As we recall the saints and their examples of faithfulness, so we also recall the lives of the Martyrs – those who have drawn close to Jesus and his suffering for us upon the cross by the shedding of their own blood for the sake of the faith – bearing witness. Our red hangings for these next four weeks also remind us of the mortal nature of human life – blood – poppies – and history is filled with people called to choose between their faith and the challenges of their own times. Last week I alluded to the BBC drama, Gunpowder, treason and plot: the story behind Bonfire Night and Guy Fawkes. I find it all a bit brutal and bloody myself – but that was indeed the violent nature of the times in which people lived. It is hard today to imagine people being persecuted simply because they don’t share the same tradition of faith as we do. But those days are not actually far behind us – just think of ISIS and their attacks upon Coptic Christians in Syria, or a few years back, the sectarian battles in Northern Ireland. Many have suffered over the centuries; some recognised as Saints but many more not counted by name, whose faithfulness as disciples led them deeper into a relationship with Jesus.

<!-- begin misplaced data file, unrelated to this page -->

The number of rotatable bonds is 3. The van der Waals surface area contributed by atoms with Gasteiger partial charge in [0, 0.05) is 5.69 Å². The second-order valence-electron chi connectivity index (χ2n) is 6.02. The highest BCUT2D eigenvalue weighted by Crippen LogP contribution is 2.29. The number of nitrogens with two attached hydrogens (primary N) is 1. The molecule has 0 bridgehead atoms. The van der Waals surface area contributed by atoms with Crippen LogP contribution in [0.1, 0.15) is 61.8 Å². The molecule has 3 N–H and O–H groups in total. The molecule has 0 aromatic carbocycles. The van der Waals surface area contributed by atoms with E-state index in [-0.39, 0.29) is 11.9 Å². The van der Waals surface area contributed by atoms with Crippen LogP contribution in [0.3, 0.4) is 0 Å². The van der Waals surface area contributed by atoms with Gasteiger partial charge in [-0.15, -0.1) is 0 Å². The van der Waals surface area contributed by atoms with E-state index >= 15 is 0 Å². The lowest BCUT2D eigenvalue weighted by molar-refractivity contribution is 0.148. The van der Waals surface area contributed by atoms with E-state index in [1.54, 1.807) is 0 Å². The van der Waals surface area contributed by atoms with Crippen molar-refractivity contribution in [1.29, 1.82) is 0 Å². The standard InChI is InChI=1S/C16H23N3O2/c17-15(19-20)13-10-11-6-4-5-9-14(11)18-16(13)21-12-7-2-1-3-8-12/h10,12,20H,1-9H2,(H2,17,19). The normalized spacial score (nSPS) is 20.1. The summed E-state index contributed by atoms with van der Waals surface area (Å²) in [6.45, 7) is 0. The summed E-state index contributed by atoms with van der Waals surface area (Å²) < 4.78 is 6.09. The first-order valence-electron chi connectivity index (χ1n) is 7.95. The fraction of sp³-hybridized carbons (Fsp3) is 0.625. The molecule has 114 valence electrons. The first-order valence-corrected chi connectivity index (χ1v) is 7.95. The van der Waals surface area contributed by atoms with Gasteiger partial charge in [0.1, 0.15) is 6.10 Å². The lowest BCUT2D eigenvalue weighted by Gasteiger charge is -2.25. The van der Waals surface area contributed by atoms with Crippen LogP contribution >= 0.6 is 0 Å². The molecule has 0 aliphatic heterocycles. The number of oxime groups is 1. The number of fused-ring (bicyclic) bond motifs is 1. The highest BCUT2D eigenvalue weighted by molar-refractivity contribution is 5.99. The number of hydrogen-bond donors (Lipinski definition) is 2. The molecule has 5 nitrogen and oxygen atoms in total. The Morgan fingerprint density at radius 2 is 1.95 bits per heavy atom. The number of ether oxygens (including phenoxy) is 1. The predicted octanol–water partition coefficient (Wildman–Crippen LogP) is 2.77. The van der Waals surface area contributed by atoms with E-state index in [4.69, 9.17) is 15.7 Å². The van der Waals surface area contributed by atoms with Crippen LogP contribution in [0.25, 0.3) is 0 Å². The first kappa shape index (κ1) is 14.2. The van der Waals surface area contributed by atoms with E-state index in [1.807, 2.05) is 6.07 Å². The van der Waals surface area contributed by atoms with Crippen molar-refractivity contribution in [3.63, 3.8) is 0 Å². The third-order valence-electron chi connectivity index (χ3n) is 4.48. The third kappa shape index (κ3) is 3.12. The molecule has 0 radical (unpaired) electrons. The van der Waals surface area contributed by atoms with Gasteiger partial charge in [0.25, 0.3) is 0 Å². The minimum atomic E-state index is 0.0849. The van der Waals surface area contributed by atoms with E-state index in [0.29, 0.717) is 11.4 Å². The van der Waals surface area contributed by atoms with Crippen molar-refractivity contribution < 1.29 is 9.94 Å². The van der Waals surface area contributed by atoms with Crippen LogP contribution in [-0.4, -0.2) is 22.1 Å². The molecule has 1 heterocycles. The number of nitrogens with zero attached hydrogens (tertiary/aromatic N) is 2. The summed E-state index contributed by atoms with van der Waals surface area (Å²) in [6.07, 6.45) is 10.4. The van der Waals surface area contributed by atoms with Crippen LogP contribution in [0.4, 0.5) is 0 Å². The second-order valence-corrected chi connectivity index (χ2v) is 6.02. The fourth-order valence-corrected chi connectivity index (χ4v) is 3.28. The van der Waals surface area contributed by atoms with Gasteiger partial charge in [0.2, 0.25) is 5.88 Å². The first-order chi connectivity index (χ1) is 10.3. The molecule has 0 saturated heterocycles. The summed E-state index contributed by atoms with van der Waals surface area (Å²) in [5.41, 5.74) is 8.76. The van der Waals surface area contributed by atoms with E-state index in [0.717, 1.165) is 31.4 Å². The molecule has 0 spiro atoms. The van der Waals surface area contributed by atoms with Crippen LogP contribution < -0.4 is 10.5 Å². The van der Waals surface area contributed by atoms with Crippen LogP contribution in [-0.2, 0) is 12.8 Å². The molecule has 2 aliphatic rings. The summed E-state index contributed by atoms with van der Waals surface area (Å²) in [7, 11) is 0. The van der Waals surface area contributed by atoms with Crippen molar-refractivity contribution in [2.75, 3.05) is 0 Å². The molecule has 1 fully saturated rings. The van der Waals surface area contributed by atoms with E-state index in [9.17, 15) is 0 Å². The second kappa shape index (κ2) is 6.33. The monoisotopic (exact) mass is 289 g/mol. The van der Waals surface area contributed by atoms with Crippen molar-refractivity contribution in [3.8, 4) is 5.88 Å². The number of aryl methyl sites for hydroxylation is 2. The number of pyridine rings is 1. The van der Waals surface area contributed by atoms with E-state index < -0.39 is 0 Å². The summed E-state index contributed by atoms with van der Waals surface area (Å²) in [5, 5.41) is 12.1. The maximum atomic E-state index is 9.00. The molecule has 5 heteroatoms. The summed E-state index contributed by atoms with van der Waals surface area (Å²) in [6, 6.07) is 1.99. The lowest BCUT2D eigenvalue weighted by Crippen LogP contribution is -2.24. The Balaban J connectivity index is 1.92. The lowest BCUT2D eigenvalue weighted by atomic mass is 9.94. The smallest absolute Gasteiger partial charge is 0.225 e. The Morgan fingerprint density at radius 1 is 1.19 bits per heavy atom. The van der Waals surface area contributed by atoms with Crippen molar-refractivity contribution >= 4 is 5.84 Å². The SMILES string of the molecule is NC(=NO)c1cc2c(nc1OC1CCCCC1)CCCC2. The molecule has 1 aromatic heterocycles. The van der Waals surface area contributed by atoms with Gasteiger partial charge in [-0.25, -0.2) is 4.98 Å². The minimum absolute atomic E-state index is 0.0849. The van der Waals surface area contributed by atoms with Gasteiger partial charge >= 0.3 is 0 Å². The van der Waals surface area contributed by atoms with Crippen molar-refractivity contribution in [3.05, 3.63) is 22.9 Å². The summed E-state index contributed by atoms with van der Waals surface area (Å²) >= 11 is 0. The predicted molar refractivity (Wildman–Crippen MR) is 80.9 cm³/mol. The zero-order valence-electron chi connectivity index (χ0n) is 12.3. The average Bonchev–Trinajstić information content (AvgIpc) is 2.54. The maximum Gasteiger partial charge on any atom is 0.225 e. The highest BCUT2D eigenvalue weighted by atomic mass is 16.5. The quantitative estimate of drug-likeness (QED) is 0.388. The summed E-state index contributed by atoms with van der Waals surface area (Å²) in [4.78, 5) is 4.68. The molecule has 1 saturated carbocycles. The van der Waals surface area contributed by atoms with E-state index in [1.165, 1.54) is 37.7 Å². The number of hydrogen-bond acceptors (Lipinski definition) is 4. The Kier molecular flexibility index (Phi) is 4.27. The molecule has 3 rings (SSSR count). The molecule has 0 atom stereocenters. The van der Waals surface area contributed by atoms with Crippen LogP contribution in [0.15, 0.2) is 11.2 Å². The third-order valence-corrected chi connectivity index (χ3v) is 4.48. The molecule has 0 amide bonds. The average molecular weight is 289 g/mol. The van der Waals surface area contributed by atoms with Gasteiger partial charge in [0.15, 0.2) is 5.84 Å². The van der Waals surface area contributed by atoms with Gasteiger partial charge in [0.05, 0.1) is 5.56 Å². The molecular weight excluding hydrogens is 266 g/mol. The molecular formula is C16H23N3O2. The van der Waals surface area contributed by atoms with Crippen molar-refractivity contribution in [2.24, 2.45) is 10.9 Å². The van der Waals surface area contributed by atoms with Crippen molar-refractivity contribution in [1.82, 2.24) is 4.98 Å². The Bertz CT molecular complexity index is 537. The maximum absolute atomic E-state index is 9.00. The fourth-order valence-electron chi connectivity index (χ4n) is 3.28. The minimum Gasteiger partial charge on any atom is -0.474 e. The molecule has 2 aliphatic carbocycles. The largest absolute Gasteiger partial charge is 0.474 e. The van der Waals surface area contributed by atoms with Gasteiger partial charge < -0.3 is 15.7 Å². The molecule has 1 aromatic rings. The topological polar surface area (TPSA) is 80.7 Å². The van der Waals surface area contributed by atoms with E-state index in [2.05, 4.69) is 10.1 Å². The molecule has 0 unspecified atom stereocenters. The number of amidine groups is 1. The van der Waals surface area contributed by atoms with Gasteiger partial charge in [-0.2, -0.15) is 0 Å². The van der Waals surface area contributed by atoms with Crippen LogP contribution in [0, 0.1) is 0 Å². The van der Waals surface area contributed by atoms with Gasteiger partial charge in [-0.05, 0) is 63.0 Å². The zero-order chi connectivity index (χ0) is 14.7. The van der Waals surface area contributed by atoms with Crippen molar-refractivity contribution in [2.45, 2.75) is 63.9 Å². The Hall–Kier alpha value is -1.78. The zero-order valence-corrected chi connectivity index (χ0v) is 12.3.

This beautiful medieval building in which we have the pleasure to worship and gather as a united and inclusive family of faith has been here through periods of great division. We treasure it – our spiritual home. We care for it, and enjoy time spent here. But even this place is transient. In today’s Gospel, Jesus warned his disciples not to pay too much attention to the grandeur of the Temple because it would be gone sooner or later! Indeed, the Roman army, led by the future Emperor Titus, with Tiberius Julius Alexander as his second-in-command, besieged and conquered the city of Jerusalem, which had been controlled by Judean rebel factions since 66. The beloved temple in Jerusalem was destroyed, although some of the city remained after the final battle.